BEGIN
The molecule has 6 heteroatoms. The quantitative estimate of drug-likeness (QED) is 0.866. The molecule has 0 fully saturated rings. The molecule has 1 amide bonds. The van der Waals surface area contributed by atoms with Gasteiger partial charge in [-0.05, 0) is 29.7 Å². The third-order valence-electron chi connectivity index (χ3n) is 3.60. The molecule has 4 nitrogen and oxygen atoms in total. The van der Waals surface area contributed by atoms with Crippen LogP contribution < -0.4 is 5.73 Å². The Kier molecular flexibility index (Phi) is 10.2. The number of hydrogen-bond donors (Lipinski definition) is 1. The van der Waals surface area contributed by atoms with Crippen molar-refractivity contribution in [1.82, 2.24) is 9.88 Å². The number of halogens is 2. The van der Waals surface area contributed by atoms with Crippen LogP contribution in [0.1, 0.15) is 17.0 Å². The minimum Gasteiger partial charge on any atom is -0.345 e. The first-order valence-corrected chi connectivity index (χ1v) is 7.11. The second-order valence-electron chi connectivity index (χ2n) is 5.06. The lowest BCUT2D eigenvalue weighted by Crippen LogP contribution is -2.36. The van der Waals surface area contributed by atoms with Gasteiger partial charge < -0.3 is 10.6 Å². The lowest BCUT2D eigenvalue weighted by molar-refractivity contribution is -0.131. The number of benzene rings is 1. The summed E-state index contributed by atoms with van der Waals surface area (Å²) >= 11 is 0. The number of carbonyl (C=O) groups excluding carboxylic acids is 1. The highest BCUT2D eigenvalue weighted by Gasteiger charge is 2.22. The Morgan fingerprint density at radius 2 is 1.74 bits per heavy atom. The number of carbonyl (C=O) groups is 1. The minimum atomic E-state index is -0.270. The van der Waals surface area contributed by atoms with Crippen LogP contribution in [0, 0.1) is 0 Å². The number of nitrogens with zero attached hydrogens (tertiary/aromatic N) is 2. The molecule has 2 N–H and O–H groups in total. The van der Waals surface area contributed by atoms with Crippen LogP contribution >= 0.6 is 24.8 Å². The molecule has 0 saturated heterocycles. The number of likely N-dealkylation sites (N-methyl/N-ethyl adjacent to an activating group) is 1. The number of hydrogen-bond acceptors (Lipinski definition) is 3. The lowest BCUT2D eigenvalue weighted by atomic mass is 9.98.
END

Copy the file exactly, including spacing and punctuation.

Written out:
The molecule has 6 heteroatoms. The quantitative estimate of drug-likeness (QED) is 0.866. The molecule has 0 fully saturated rings. The molecule has 1 amide bonds. The van der Waals surface area contributed by atoms with Gasteiger partial charge in [-0.05, 0) is 29.7 Å². The third-order valence-electron chi connectivity index (χ3n) is 3.60. The molecule has 4 nitrogen and oxygen atoms in total. The van der Waals surface area contributed by atoms with Crippen LogP contribution < -0.4 is 5.73 Å². The Kier molecular flexibility index (Phi) is 10.2. The number of hydrogen-bond donors (Lipinski definition) is 1. The van der Waals surface area contributed by atoms with Crippen molar-refractivity contribution in [1.82, 2.24) is 9.88 Å². The number of halogens is 2. The van der Waals surface area contributed by atoms with Crippen LogP contribution in [0.1, 0.15) is 17.0 Å². The minimum Gasteiger partial charge on any atom is -0.345 e. The first-order valence-corrected chi connectivity index (χ1v) is 7.11. The second-order valence-electron chi connectivity index (χ2n) is 5.06. The lowest BCUT2D eigenvalue weighted by Crippen LogP contribution is -2.36. The van der Waals surface area contributed by atoms with Gasteiger partial charge < -0.3 is 10.6 Å². The lowest BCUT2D eigenvalue weighted by molar-refractivity contribution is -0.131. The number of benzene rings is 1. The summed E-state index contributed by atoms with van der Waals surface area (Å²) >= 11 is 0. The number of carbonyl (C=O) groups excluding carboxylic acids is 1. The highest BCUT2D eigenvalue weighted by Gasteiger charge is 2.22. The Morgan fingerprint density at radius 2 is 1.74 bits per heavy atom. The number of carbonyl (C=O) groups is 1. The minimum atomic E-state index is -0.270. The van der Waals surface area contributed by atoms with Crippen LogP contribution in [0, 0.1) is 0 Å². The number of nitrogens with zero attached hydrogens (tertiary/aromatic N) is 2. The molecule has 2 N–H and O–H groups in total. The van der Waals surface area contributed by atoms with Crippen LogP contribution >= 0.6 is 24.8 Å². The molecule has 0 saturated heterocycles. The number of likely N-dealkylation sites (N-methyl/N-ethyl adjacent to an activating group) is 1. The number of hydrogen-bond acceptors (Lipinski definition) is 3. The lowest BCUT2D eigenvalue weighted by atomic mass is 9.98.